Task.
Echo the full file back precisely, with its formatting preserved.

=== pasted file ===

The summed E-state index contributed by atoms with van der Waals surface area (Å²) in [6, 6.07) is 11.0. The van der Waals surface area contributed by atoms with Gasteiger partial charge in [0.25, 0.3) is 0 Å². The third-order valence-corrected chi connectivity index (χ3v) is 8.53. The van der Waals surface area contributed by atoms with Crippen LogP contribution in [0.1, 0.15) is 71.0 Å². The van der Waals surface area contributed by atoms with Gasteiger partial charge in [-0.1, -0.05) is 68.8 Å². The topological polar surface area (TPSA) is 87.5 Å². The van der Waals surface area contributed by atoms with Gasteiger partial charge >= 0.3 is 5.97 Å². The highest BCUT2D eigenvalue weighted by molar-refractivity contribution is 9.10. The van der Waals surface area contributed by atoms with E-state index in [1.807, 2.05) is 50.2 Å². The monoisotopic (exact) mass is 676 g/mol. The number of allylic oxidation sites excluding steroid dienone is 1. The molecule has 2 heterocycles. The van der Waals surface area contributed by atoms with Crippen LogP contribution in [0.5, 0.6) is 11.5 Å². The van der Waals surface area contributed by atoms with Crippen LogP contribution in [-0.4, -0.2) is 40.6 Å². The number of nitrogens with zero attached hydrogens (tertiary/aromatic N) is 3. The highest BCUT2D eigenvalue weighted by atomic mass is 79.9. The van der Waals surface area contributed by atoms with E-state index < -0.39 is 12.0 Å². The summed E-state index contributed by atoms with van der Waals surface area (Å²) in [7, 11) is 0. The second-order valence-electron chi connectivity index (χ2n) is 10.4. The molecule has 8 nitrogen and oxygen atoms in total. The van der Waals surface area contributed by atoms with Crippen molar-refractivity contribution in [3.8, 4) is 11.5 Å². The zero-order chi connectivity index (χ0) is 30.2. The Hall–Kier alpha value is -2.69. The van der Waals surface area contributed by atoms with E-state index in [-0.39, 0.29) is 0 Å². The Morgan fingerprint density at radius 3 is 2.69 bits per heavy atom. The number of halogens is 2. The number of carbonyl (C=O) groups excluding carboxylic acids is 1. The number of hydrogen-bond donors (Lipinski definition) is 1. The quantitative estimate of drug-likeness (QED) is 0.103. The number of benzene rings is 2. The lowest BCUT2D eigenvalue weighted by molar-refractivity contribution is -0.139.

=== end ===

The summed E-state index contributed by atoms with van der Waals surface area (Å²) in [6, 6.07) is 11.0. The van der Waals surface area contributed by atoms with Gasteiger partial charge in [0.25, 0.3) is 0 Å². The third-order valence-corrected chi connectivity index (χ3v) is 8.53. The van der Waals surface area contributed by atoms with Crippen LogP contribution in [0.1, 0.15) is 71.0 Å². The van der Waals surface area contributed by atoms with Gasteiger partial charge in [-0.1, -0.05) is 68.8 Å². The topological polar surface area (TPSA) is 87.5 Å². The van der Waals surface area contributed by atoms with Gasteiger partial charge >= 0.3 is 5.97 Å². The highest BCUT2D eigenvalue weighted by molar-refractivity contribution is 9.10. The van der Waals surface area contributed by atoms with E-state index in [1.807, 2.05) is 50.2 Å². The monoisotopic (exact) mass is 676 g/mol. The number of allylic oxidation sites excluding steroid dienone is 1. The molecule has 2 heterocycles. The van der Waals surface area contributed by atoms with Crippen LogP contribution in [0.5, 0.6) is 11.5 Å². The van der Waals surface area contributed by atoms with Crippen LogP contribution in [-0.4, -0.2) is 40.6 Å². The number of nitrogens with zero attached hydrogens (tertiary/aromatic N) is 3. The highest BCUT2D eigenvalue weighted by atomic mass is 79.9. The van der Waals surface area contributed by atoms with E-state index < -0.39 is 12.0 Å². The summed E-state index contributed by atoms with van der Waals surface area (Å²) in [7, 11) is 0. The second-order valence-electron chi connectivity index (χ2n) is 10.4. The molecule has 8 nitrogen and oxygen atoms in total. The van der Waals surface area contributed by atoms with Crippen molar-refractivity contribution in [3.8, 4) is 11.5 Å². The zero-order chi connectivity index (χ0) is 30.2. The Hall–Kier alpha value is -2.69. The van der Waals surface area contributed by atoms with E-state index in [-0.39, 0.29) is 0 Å². The Morgan fingerprint density at radius 3 is 2.69 bits per heavy atom. The number of halogens is 2. The number of carbonyl (C=O) groups excluding carboxylic acids is 1. The number of hydrogen-bond donors (Lipinski definition) is 1. The quantitative estimate of drug-likeness (QED) is 0.103. The number of benzene rings is 2. The lowest BCUT2D eigenvalue weighted by molar-refractivity contribution is -0.139.